Understanding Batch vs. Streaming Data Processing As Enterprises Go Real Time

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In this special guest feature, Rob Malnati, COO of thatDot, explains the data debate between stream vs. batch processing. Rob is a repeat entrepreneur focused on enterprise infrastructure as software. He has defined, evangelized, and managed product and go-to-market strategies for forward-looking service, software, and cloud-based SaaS providers.

Without resorting to your favorite search engine, do you know who Clive Humby is? Don’t worry if you don’t. I didn’t until I started writing this. And if you do, I want you on my bar trivia team.

It was Mr. Humby, an English-born mathematician and entrepreneur, who in 2006 coined the phrase “data is the new oil” while helping launch a shopper loyalty card in partnership with Tesco. He recognized that new data sources combined with technological advances made it possible to create more personalized experiences that would lead to better business outcomes. He understood that data had intrinsic value.

Everyone knows what happened next. Driven by companies hungry to capitalize on this new resource, infrastructure evolved to consume exabytes, zettabytes, and soon yottabytes of data. Data became big, and those who could amass lots of this valuable resource thrived.

But not all data was the same.  Not just intelligence but insights lay somewhere submerged within vast lakes of data, waiting to be discovered by data scientists using neural networks and algorithms.  Those who could uncover the patterns and apply them to their business flourished.

Through most of this evolution, infrastructure followed a standard blueprint: find ways to store data as cheaply as possible and, when you needed to extract value, process as much of it all at once as budget, time, and technology would allow. 

This is batch processing. Typically scheduled as part of a well-defined workflow, batch processing is deeply ingrained into today’s enterprise’s business practices and infrastructure. 

Examples of batch processing include simple bi-weekly payroll runs to jobs that run many times a day, synthesizing numerous sources to create personalized user profiles for ad targeting or eCommerce. One thing all batch jobs have in common is that they produce a fixed or static result that won’t change until the next time the batch job is rerun.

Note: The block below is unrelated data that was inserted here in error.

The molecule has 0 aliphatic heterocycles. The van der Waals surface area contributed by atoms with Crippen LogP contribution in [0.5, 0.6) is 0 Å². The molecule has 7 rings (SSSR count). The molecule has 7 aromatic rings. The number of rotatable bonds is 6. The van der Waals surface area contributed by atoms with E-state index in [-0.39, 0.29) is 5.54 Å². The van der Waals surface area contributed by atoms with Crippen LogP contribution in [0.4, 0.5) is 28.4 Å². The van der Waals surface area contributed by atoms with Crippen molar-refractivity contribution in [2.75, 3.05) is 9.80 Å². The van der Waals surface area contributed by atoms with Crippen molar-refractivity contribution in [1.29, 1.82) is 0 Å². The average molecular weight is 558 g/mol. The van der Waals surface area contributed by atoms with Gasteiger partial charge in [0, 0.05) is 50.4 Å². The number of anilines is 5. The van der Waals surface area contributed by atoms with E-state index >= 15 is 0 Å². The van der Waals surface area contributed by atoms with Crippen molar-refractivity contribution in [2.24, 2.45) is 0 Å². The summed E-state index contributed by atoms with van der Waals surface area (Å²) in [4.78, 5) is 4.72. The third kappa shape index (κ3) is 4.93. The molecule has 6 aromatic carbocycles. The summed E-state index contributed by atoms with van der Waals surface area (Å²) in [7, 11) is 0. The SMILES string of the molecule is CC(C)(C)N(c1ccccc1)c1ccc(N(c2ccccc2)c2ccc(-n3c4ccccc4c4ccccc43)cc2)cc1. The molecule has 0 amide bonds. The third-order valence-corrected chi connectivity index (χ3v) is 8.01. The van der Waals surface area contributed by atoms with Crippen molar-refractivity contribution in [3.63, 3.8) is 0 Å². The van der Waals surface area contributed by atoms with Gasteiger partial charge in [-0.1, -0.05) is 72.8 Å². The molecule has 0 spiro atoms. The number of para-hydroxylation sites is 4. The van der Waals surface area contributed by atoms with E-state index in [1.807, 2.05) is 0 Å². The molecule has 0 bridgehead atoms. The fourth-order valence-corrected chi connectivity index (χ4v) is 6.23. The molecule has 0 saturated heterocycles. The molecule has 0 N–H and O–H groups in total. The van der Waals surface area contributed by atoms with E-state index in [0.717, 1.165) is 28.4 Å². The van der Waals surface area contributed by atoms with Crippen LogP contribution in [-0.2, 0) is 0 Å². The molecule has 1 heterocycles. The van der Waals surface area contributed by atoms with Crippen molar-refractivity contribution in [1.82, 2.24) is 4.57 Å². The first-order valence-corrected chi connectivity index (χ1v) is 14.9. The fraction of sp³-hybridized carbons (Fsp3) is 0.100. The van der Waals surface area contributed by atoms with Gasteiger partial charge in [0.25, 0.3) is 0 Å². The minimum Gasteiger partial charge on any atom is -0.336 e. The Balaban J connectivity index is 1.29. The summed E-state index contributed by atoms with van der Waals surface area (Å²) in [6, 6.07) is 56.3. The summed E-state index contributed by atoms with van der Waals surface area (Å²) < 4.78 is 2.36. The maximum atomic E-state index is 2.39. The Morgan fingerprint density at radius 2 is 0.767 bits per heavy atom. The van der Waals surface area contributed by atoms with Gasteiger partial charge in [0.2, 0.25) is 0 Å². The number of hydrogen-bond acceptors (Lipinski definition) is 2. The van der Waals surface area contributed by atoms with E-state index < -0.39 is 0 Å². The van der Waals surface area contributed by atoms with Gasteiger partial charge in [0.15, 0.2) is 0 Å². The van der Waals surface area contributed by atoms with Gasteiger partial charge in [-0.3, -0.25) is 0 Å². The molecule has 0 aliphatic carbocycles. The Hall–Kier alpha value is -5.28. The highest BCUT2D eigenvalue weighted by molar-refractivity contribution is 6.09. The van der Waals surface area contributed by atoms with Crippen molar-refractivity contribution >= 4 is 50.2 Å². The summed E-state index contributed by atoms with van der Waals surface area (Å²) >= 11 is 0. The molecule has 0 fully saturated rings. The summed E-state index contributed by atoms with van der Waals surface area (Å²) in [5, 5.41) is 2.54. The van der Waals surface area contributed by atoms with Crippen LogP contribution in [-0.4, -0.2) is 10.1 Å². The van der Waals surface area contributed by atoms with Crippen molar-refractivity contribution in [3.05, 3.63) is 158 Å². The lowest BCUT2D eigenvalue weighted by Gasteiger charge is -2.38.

Unfortunately, the next stage in data’s evolution will render static views obsolete. In addition to being valuable, big, and smart, data has become fast—speed-of-decision fast. Click- of-the-mouse fast. Faster than a human can complete a thought. 

The Quick and the Dead

Batch processing is, and will remain, enormously useful for many everyday tasks. However, for all its utility,  batch processing is at odds with how the world works. Whether you are talking about financial transactions, social media feeds, or clicks on news sites, data is being generated continuously. It streams past. And once it is gone, your ability to act on it at the moment is also gone. 

The ability to act on data in real time when the consequences are most significant is driving the move to streaming data processing—for example, stopping an insider trade before it happens or recommending a product that pairs well with something in a shopping cart before someone checks out.

Real-time stream processing architectures differ significantly from batch processing: whereas batch processing requires massive amounts of storage and CPU and memory resources sufficient to churn through hours, days, or months of collected data, stream processing emphasizes network throughput, memory, and CPU resources required to compute results the instant data appears.

One of the knocks against stream processing was its inability to find complex patterns. Batch jobs had the luxury of time when traversing joins between data sets and was considered best for ETL jobs.

This is no longer the case. While stream processing platforms like Kafka and Kinesis allowed users to organize and manage high-volume data flows, the creation of complex stream processing systems like Flink and ksqlDB made it possible to combine and extract insights from them in real time.

In practical terms, companies can’t afford to embrace real-time stream processing. 

Whether it is detecting a complicated password spraying attack before you are compromised, diagnosing a service disruption caused by degraded performance somewhere in a sprawling video streaming infrastructure before viewers (and advertisers) notice, or anticipating the failure of vital factory equipment and avoiding costly production halts, acting at the moment is just good business. 

Put another way, can you think of a single example where it was better to wait to make money or to fix a problem? Where it didn’t matter if you got an answer tomorrow? 

Batch or Stream? 

Batch processing isn’t going anywhere. It is ideal for non-urgent operations that require a relatively fixed set of information. Used well,  it makes sense to be efficient and drive down costs. 

But in today’s always-connected, instant-answer world, competitive advantage increasingly comes from the speed of action and the quality of an experience. Data pipelines are business pipelines, and when they can harness more data more quickly for a great decision, the business moves and grows faster. 

As businesses demand faster execution, stream processing will continue to grow and eventually dominate. Evolve or perish.

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